As the rivet-clinching operation is completed the switch 144 is operated by button 142 to energize coil 145 for thereby causing piston rod 62 to be moved to the right (FIG. l). (This switch operation also energizes coil for causing it to move member 156 in the arrow 154 direction.) Rightward movement of piston rod 62 is effective to move members 89 and spring lingers 87 to the FIG. 10 position wherein they are located to subsequently receive a rivet 175 from feeder tube 170 (FIG. 11). Additionally, the FIG. 8 control circuitry is such that switch 144 not only effects movement of piston rod 62 to the right but thereafter (on the upstroke of arm 126) l station; as a result, there is a minimum possibility of also effects energization of coil for causing discharge of the lowermost rivet out of the feeder tube 170 into fingers 87.

It will be noted that there has been illustrated and described an apparatus which is completely automatic without requiring any manual operations between the lamination forming stage and the discharge of a riveted lamination stack. Thus, all of the component mechanisms operate in synchronism with one another so as to quickly form and assemble laminations together. In this connection it will be noted that the lamination-riveting operation is synchronized with the lamination-forming operation in such manner that a riveting operation is performed automatically during one of the lamination-forming operations; as a result the apparatus is limited in its output only by the time required to form the laminations, and there is no lost time involved.

It will also be noted that the illustrated apparatus incorporates a simplied rivet seating and positioning mechanism which operates automatically without human intervention or assistance. The construction of yieldable fingers 87 is such that the rivets are gripped in a precise location, while still obtaining the advantage of yieldableness for passage of rivets during the rivet driving operation.

It will also be noted that the illustrated apparatus employs a minimum number of control switches for controlling the `operation of the mechanism; as a result the mechanism can be quickly installed and operated through a long service life without malfuctioning. The

parts jamming during the working cycle.

It will also be noted that the illustrated apparatus is of compact character with all power being derived from a single prime mover. The compactness of the mechanism permits it to be easily accommodated with existing power units and receiver devices so as to readily adapt it for use with other automatic machinery, as for example machinery utilized in the manufacture of electric motors in an automationed manner.

I claim:

l. In a method of making a laminated assembly from a plurality of rigid laminae cut from strip material by cooperative male and female dies and having registering apertures for receiving securing rivets, the steps of advancing successive laminae through the female die, forming said laminae into a stack generally beneath the female die, intermittenly separating from the end of the stack remote from the die that number of laminae required to form an assembly, positioning the separated laminae adjacent a rivet deforming surface with one terminal lamina being in contact with the surface, longitudinally aligning rivets with the registering apertures of the laminae, longitudinally displacing the rivets to enter the rivets in the aligned apertures of the plurality of laminae, forcing the rivets into contact with said deforming surface, thereby securing the separated laminae into a riveted assembly, and releasing the n'veted assembly.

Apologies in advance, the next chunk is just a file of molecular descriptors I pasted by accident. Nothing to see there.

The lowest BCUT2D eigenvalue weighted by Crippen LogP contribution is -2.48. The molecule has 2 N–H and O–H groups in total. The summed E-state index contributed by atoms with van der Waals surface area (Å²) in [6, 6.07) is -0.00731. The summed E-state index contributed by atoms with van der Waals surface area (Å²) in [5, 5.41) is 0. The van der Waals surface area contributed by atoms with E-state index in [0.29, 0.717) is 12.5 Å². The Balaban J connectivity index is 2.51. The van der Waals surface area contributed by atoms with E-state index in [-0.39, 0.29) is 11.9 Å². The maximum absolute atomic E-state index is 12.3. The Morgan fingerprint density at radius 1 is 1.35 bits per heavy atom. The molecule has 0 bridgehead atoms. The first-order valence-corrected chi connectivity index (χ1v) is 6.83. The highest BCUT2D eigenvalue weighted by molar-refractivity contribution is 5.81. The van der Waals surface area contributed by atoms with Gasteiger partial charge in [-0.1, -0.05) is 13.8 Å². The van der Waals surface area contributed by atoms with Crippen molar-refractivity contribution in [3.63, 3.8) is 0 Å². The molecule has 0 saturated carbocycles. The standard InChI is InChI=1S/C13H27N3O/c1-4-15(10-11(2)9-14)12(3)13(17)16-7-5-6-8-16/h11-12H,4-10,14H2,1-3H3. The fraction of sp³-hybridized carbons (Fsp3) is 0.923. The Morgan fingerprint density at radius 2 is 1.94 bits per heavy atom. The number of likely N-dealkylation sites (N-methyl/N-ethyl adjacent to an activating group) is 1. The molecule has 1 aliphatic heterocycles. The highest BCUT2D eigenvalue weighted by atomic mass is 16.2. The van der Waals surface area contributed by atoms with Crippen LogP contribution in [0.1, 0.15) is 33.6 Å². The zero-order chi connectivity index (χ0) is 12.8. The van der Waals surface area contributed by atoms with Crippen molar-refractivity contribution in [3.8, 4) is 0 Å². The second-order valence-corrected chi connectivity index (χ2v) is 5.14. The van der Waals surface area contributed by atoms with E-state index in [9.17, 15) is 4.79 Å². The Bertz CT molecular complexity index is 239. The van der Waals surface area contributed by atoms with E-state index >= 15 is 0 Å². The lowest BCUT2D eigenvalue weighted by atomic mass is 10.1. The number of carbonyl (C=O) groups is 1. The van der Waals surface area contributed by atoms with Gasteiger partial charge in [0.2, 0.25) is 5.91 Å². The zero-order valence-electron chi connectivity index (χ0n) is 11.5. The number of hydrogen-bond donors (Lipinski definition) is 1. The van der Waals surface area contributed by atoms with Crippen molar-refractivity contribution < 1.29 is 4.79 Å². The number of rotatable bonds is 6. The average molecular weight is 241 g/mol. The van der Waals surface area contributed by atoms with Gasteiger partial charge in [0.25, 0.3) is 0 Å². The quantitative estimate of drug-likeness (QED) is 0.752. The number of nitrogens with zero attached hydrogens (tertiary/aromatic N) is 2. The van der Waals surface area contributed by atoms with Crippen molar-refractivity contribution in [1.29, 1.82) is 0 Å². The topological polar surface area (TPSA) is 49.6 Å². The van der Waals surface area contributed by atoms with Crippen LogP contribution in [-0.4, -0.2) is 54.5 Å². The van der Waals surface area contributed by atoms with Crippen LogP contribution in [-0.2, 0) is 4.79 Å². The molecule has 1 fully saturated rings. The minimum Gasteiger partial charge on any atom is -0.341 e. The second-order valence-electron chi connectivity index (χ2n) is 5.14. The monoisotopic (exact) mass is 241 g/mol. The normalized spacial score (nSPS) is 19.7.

2. In a method of making a laminated assembly from a plurality of` rigid laminae cut from strip material by cooperative male and femal dies and having registering apertures for receiving securing rivets, the steps of form ing a stack of a number of aligned, registering laminae, the number of laminae in the stack exceeding the number required for a single laminated assembly, separating from the stack only that number of laminae required to form an assembly, interposing the separated laminae between a rivet deforming surface and a rivet carrier with one terminal lamina being in contact with the surface, aligning the registering apertures of the laminae withv rivets retained by the carrier, displacing the rivets from the carrier into the aligned apertures of the plurality of laminae, forcibly contacting said rivets with said surface, and releasing the riveted assembly.

References Cited in the le of this patent UNITED STATES PATENTS 1,809,154 Becker June 9, 1931 1,997,550 OLeary Apr. 9, 1935 2,069,241 Gookin IFeb. 2, 1937 2,126,161 Woodward Aug. 9, 1938 2,266,427 Levy-Hawes Dec. 16, 1941 2,315,256 Haegele et al Mar. 30, 1943 2,421,639 Muther et al. June 3, 1947

Patent Citations
Cited PatentFiling datePublication dateApplicantTitle
US1809154 *Jun 30, 1928Jun 9, 1931Hugo JunkersRiveting
US1997550 *May 16, 1934Apr 9, 1935Lucy B O LearyLaminated core for electrical apparatus
US2069241 *Jun 17, 1935Feb 2, 1937United Shoe Machinery CorpEyelet-inserting machine
US2126161 *Jul 17, 1936Aug 9, 1938United Carr Fastener CorpMethod of fastening strips of material
US2266427 *May 28, 1940Dec 16, 1941Hygienol Co IncArticle of manufacture
US2315256 *Aug 20, 1941Mar 30, 1943United States Gypsum CoPunching and cutting machine
US2421639 *Oct 5, 1943Jun 3, 1947MutherMachine for forming and reinforcing cutouts
Referenced by
Citing PatentFiling datePublication dateApplicantTitle
US3270545 *Jul 16, 1963Sep 6, 1966Jackes Evans Mfg CompanyFastening apparatus and method
US4270253 *Sep 20, 1978Jun 2, 1981Trumpf America, Inc.Apparatus for simultaneous machining of a stack of plate-like workpieces
DE1255452B *Apr 14, 1964Nov 30, 1967Erich Kieback Dr IngHilfsvorrichtung fuer das Nieten der Kontaktbleche auf laengsgeschlitzte Schnappfedern von Mikroschaltern
DE2817217A1 *Apr 20, 1978Oct 31, 1979Trumpf Maschinen AgWerkzeugmaschine
U.S. Classification29/462, 83/29, 29/525.6, 29/596, 83/90, 29/609, 227/29, 29/522.1, 29/512
International ClassificationH01F41/02, B21J15/02
Cooperative ClassificationB21J15/02, B21J15/44, B21J15/32, H01F41/0233, B21J15/24
European ClassificationH01F41/02A3, B21J15/02, B21J15/24, B21J15/32, B21J15/44